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Sunday, October 19, 2014

How is Agile Unified Process (AUP) different from Rational Unified Process (RUP) ?

Agile Unified Process uses Agile Modelling, which is used for describing the modelling and documentation process based on agile disciplines. The Rational Unified Process (RUP) is also an agile methodology. Here we highlight the differences between the two. Both of these processes are divided into disciplines or workflows, which are carried out in iterations. Agile Unified Process (AUP) is derived from RUP, and we can say it is a simpler version of it. There are 3 disciplines followed by RUP i.e., Modelling, Requirements and Analysis and Design. The AUP being the simple version combines all of them into one discipline. It is because of this that it is easy for the RUP teams to migrate to AUP if they want to. Thus RUP is very flexible and can be merged with agile modeling practices.

> Active stakeholder participation: In RUP projects, stakeholders including customers, users, managers and operators, are often involved as a part of the project disciplines. It is necessary for the team to assign modelling roles like requirements specifier, business process designer etc., to the participating stakeholders. The activeness of the stakeholders is related to less requirement of feedback in the Agile Unified Process.

> Agile Modelling Standards: A significant part in AUP is played by the UML (Unified Modelling Language) diagrams. For maintaining its agility, the agile teams often blend the standards and the guidelines together. On the other side, in an RUP project, the guidelines to be adopted by the teams for creating modelling artifacts are included.

> Gentle application of the patterns: The AUP teams get the full freedom for choosing which modelling patterns to use. However, in RUP, these patterns are defined by the product depending on the modelling disciplines being followed. This practice has led to an enhancement in the performance of Agile Unified Process by easing the way to apply patterns. But, this concept is not as explicit as it should be.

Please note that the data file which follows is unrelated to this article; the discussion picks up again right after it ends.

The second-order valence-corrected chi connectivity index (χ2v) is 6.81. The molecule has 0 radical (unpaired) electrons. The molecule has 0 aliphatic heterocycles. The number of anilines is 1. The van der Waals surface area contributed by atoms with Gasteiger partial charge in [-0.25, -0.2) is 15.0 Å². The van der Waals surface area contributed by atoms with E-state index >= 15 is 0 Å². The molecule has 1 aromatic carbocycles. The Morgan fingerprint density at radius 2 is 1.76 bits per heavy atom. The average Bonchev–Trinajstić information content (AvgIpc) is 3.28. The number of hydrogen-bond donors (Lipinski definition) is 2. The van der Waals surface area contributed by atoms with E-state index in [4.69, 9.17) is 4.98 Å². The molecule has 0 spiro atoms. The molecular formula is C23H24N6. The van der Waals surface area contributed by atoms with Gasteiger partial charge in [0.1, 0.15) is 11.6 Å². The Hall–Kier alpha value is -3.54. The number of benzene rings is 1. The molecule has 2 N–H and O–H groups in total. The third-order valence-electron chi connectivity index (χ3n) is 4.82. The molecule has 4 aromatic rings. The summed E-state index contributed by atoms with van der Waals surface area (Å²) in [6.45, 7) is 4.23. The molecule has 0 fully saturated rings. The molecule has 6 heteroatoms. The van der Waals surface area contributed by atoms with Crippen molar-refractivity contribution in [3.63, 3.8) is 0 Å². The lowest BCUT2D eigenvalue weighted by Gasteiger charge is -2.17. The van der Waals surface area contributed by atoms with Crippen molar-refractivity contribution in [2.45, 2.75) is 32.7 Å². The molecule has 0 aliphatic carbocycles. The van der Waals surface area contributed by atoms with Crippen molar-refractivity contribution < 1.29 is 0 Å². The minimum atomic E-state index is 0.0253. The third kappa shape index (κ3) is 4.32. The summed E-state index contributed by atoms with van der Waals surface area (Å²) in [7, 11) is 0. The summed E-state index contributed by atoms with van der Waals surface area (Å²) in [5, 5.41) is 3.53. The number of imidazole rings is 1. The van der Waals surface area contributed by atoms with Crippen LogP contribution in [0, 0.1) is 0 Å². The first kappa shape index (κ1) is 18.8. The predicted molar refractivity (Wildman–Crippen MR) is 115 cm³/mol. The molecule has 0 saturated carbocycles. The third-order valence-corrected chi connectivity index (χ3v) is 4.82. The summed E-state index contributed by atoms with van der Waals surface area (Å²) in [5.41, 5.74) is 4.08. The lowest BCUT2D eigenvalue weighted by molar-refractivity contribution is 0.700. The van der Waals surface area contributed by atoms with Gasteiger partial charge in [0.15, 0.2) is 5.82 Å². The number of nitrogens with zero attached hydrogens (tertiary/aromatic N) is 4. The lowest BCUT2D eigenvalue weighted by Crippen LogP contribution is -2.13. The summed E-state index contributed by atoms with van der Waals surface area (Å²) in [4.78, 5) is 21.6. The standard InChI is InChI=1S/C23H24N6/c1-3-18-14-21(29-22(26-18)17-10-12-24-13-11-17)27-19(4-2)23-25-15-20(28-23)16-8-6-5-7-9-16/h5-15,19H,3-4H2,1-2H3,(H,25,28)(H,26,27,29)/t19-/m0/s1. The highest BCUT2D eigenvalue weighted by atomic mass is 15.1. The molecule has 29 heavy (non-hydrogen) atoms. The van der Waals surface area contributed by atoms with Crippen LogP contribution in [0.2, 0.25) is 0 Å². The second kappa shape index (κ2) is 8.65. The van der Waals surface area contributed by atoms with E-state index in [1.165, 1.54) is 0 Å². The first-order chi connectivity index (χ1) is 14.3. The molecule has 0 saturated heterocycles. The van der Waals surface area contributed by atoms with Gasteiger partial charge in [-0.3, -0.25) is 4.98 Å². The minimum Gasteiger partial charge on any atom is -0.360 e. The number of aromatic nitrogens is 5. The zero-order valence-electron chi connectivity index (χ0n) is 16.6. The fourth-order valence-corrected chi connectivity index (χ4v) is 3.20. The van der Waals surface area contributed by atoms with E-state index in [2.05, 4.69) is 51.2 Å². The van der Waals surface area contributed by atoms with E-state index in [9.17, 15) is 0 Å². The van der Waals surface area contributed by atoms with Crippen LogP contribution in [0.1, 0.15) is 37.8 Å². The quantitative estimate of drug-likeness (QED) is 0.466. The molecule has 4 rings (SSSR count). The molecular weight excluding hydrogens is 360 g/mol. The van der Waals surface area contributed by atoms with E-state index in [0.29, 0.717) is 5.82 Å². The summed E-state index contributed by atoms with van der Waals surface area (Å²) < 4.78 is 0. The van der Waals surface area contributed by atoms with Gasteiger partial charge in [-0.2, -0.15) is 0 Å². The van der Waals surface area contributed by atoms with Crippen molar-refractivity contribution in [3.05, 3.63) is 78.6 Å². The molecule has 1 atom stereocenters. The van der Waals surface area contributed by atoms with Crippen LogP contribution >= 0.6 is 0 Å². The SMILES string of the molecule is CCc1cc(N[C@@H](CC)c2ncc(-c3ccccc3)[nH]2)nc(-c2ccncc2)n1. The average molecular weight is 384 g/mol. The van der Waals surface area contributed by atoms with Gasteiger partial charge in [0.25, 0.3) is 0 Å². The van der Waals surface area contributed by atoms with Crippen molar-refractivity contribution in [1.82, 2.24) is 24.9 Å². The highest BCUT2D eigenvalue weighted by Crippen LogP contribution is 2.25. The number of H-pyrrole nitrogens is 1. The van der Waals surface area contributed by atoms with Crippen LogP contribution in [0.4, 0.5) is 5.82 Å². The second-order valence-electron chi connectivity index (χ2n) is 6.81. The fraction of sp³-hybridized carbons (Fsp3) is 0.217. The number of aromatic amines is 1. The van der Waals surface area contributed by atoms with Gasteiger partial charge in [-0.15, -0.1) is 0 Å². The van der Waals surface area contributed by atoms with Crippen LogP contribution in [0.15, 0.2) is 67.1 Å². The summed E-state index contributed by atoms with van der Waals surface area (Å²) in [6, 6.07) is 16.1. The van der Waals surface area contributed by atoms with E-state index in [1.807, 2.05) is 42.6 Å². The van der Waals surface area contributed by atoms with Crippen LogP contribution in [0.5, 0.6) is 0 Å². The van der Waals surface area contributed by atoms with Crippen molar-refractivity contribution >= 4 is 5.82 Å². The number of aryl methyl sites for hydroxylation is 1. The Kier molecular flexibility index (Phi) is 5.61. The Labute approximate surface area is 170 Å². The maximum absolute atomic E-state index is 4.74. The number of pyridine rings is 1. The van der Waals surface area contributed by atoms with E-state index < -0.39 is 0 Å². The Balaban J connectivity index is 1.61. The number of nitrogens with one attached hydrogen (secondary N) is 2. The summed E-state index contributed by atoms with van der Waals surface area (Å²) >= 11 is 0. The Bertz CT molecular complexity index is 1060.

> Application of the right artifacts: The advice for creation of various types of models is provided by the AUP and it is one of its strengths. The recent version of the RUP also provides plenty of advice on creating non – UML artifacts (UI flow diagrams, data models etc.).

> Collective ownership: This concept of Agile Modelling is used for making enhancements in the projects developed using AUP. But, it has to be assumed that the open communication is supported by the team culture. Along with supporting this concept, AUP lays strong stress on issues concerning configuration management. Therefore, the change management processes sometimes can be a hurdle in path of development.

> Parallel creation of several models: This is an important concept of UP. The team is required to check the activitiy diagrams corresponding to each discipline and see if they are being worked up on in parallel. But there is an issue with UP which is that the flow diagrams do not explain this well.

> Creation of the simple content: The simplicity is assumed by the developers. The team needs to adopt the guidelines stating the use of simple models and also the customers must be happy with this. However, many organizations often find it difficult to adopt this culture.

> Temporary models should be discarded: The AUP team is free to decide which models to discard and which models to keep. Travelling light also helps in maintaining simplicity.

> Public display of models: Models should be displayed publicly for facilitating open communication. This way all the artifacts will be available to all the stakeholders

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